The big, old house they had bought 
was Ellen's idea. She had fallen in love 
with the large, sunny kitchen, the huge, 
stone fireplace in the living room, and 
the four bedrooms upstairs that ached to 
be filled with children. A family was def- 
initely in their plans, but they were in 
no hurry — maybe next year. 

"Well, are you ready, Sweetie?" Dan 
chided as he rumpled her hair. He volun- 
teered to clear the table while she went 
to get dressed. Ellen climbed the stairs 
to the second floor. She closed the bed- 
room door and slipped out of Dan's pa jama 
shirt that she had worn to bed. The full- 
length mirror revealed a nicely rounded, 



She was grateful 

for the fact that whatever she had, seemed 
to please Den. 

"You're just what I need," he would 
say when he came home from a less-thr.n- 
perfect day. He'd grab her gently, make 
her feel very much a woman and very much 
what he needed. She loved it! As Ellen 
pulled on her black turtleneck, she thought 
how they would miss their sudden and 
c^ontancouc love-making after the children 
came. She put on a pair of faded jeans 
and suede boots, ran a brush through her 
tousled lock3, and romped down the back 

Dan grinned as he watched his bride 
slip into her ski jacket and neck scarf. 
Off they went to the market down the 
street. Their grocery li3t consisted of 
milk, fresh fruit (oranges for Ellen and 
bananas for Dan) canned 3oup, and cereal. 

wind was getting stronger, and dark 
clouds were moving in. "Looks like 
more snow," mused Dan. "Those clouds 
are full of it!" 

Ellen replied, "I hope we get back 
home before a storm hits. I don't relish 
walking home in a blizzard." 

"I think a blizzard might be nice," 
Dan kidded with a wink. "We could spend 
all day tomorrow in front of the fire. 
It would be cozy and nice — just you 
and me." His eyebrows raised with 
thoughts of untold pleasures. 

The library was nearly empty. Stu- 
dents, who normally were there, were 
anxious about the black clouds and had 
gone back to their dorms early. Dan men- 
tioned the scant attendance to the li- 
brarian who relayed the radio's message 
of a winter storm warning. Dan decided 
to take the books home rather than stay- 
ing and possibly getting caught in a 
storm. Ellen browsed the fiction area 
and found a great novel that she had 
always wanted to They noticed 
the snow starting to fall outside the 
large glass windows of the library and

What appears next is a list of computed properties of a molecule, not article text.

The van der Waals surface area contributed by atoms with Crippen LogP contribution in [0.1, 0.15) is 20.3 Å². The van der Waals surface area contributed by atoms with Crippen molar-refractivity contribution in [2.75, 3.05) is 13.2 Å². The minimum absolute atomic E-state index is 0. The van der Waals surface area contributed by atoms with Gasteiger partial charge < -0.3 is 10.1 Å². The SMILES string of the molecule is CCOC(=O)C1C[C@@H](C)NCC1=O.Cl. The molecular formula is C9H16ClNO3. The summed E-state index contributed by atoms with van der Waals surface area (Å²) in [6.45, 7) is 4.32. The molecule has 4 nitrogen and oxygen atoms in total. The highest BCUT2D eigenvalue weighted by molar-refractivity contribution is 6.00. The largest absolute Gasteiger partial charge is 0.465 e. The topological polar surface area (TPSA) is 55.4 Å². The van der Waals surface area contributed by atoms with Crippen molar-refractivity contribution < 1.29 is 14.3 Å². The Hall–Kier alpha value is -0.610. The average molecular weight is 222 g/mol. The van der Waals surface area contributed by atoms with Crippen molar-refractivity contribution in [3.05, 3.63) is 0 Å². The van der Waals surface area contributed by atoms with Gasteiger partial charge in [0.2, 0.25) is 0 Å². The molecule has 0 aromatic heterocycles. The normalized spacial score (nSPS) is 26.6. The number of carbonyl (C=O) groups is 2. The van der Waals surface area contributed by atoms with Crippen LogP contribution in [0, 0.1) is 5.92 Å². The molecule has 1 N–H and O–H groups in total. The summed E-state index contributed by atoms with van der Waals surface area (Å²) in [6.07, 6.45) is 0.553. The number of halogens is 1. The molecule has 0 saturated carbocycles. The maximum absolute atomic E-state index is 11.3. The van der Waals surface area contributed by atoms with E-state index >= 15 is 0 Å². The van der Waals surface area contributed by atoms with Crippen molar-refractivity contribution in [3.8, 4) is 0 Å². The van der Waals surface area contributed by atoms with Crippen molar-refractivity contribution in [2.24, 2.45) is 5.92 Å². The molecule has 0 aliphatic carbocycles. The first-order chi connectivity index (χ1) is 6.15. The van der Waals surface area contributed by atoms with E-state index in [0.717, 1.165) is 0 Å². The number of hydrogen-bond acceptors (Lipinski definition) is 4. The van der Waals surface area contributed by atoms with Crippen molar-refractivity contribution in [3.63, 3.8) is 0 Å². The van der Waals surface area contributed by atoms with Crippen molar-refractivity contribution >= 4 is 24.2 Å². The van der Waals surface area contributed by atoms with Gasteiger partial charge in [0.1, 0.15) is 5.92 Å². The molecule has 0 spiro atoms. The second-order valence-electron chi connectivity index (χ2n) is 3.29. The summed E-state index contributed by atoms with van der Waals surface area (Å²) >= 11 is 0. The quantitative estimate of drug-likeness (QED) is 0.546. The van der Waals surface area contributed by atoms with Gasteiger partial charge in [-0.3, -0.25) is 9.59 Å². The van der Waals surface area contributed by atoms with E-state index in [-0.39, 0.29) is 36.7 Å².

left for home. 

The sky had grown dark now, street 
lights flickered on and off, and the 
early afternoon sunshine had turned to 
cold and wind. The blowing snow stung 
their faces. The damp coldness bit 
through their jeans. Ellen shivered. 

The hurried trip home was more 
solitary than the one going had been. 
The children had been called inside by 
anxious mothers. The birds were roost- 
ing in the protection of the pine trees. 
Only those still on their way home were 
braving the threatening weather. As the 
snow and wind became stronger, the cars 
moved slowly, cautiously, through the 
streets. Ellen pulled her neck scarf 
up around her ears and turned her collar 

"You warm enough?" Dan asked. 
"I'm fine," Ellen lied, as she won- 
dered what he intended to do about it 
if she weren't. The books Dan carried 


( continued ) 

rime For Love, continued 

in one am were burdensome, but he nonaged 
tc ".keep the other one around hie wife as 
the snow drifted quickly across the side- 
walk* In all honesty, Dan would be glad 
to get home. 

Lights were blinking on in the houses 
as they passed. At last, their refuge 
was in sight, offering warnth and safety. 
By the time they reached the front door, 
the barren trees were dark against the 
fast-moving clouds. The black branches 
bowed and swayed frantically in the wind. 
Snow was piling high in drifts. 

Dan unlocked the door to let Ellen in- 
side first. The warmth cane rushing out at 
them, and they quickly bolted the door shut. 
"I'll start a fire," offered Dan, laying his 
hooks on the hall table. 

"I think we need some cocoa," Ellen 
added, "and perhaps an English muffin." 
Dan exclaimed. 

Soon a fire was crackling in the big 
fireplace and both Dan and ElLen had 

changed to warm, dry .clothes and heavy 
socks. The hot chocolate warned them 
down deep inside. They were snuggled 
on the couch under a blanket, oblivion;; 
to the now raging snowstorm. Even the 
books were forgotten. They shared the 
happy, quiet time in complete harmony. 
Each sensed the other's contentment. 

Ellen was curled up with Dan's arms 
around her. He reached down and lifted 
her smiling face to his. He kissed her 
forehead gently, then pressed his lips 
firmly, tenderly, to hers. After a long 
moment, Dan \7i1j. r u-o ■ -quietly, "Maybe 
if we're lucky, the blizzard v/ill last 
a couple of days." 

"Sounds wonderful," agreed Ellen. 
"You know," she added, "I've had a fan- 
tastic day." 

Dan nodded in agreement. Who could 
ask for more, he wondered. What a won- 
derful time to love! 


Teri Moore 


Randy Varju 


The fragrance of fresh- 
ly blossomed f lowers , and the 
afternoon sun shedding its 
radiant shower of warmth upon 
my balding head, encouraged 
me to ignore the regulations 
I agreed to enforce as a patron 
of ilcturcsi 1 .e Nursing Home, and formulate 
an adventure through the woodlands as I 
once did as a youngster. 

I found it fairly elemental to elude 
the attention of the nurses by pretending 
tc be insane as my roommate was. 

Nice fellow, he was, even though he 
found it difficult to control the excess 
of his ccllvary glands. 

I recall one specific instance parti- 
cularly. Our favorite nurse, as we often 

People seldom plant flowers in the projects. 

Identities are buried in the hard-packed, dusty soil, 

Green newcomers, want to "spruce things up" at first, 

And wilting, forgetful senior citizens, 

On trembly knees, 

Scrape the earth to center a tulip or two. 

Then thorny little boys run — 

Snatch 'em up — 

And skip door to door , 

Selling "roses" for a dollar.